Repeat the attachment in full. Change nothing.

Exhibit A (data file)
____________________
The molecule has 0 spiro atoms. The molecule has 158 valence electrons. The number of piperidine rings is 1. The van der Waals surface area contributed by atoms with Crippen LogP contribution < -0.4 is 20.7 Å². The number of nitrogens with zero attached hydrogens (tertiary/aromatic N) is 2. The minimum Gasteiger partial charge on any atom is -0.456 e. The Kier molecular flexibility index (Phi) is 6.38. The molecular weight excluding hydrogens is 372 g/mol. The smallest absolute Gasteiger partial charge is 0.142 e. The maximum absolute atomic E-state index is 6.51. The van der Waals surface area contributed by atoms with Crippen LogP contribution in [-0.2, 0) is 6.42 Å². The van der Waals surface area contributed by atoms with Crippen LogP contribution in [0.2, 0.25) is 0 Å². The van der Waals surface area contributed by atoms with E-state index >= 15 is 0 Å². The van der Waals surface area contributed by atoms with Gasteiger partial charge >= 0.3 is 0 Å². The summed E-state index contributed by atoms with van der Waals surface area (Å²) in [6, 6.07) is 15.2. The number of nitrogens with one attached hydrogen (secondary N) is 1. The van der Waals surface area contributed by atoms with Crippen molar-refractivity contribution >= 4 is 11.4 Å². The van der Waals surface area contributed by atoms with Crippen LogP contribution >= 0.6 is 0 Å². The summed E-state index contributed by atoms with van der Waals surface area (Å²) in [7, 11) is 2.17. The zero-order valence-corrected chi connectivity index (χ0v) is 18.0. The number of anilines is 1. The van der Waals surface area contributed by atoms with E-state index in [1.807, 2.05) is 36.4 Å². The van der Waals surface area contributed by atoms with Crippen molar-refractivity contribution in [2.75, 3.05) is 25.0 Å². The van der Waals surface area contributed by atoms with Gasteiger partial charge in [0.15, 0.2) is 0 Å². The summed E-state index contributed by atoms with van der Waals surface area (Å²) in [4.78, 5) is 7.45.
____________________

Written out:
The molecule has 0 spiro atoms. The molecule has 158 valence electrons. The number of piperidine rings is 1. The van der Waals surface area contributed by atoms with Crippen LogP contribution < -0.4 is 20.7 Å². The number of nitrogens with zero attached hydrogens (tertiary/aromatic N) is 2. The minimum Gasteiger partial charge on any atom is -0.456 e. The Kier molecular flexibility index (Phi) is 6.38. The molecular weight excluding hydrogens is 372 g/mol. The smallest absolute Gasteiger partial charge is 0.142 e. The maximum absolute atomic E-state index is 6.51. The van der Waals surface area contributed by atoms with Crippen LogP contribution in [-0.2, 0) is 6.42 Å². The van der Waals surface area contributed by atoms with Crippen LogP contribution in [0.2, 0.25) is 0 Å². The van der Waals surface area contributed by atoms with E-state index >= 15 is 0 Å². The van der Waals surface area contributed by atoms with Gasteiger partial charge >= 0.3 is 0 Å². The summed E-state index contributed by atoms with van der Waals surface area (Å²) in [6, 6.07) is 15.2. The number of nitrogens with one attached hydrogen (secondary N) is 1. The van der Waals surface area contributed by atoms with Crippen molar-refractivity contribution >= 4 is 11.4 Å². The van der Waals surface area contributed by atoms with Crippen LogP contribution >= 0.6 is 0 Å². The summed E-state index contributed by atoms with van der Waals surface area (Å²) in [7, 11) is 2.17. The zero-order valence-corrected chi connectivity index (χ0v) is 18.0. The number of anilines is 1. The van der Waals surface area contributed by atoms with E-state index in [1.807, 2.05) is 36.4 Å². The van der Waals surface area contributed by atoms with Crippen molar-refractivity contribution in [2.75, 3.05) is 25.0 Å². The van der Waals surface area contributed by atoms with Gasteiger partial charge in [0.15, 0.2) is 0 Å². The summed E-state index contributed by atoms with van der Waals surface area (Å²) in [4.78, 5) is 7.45.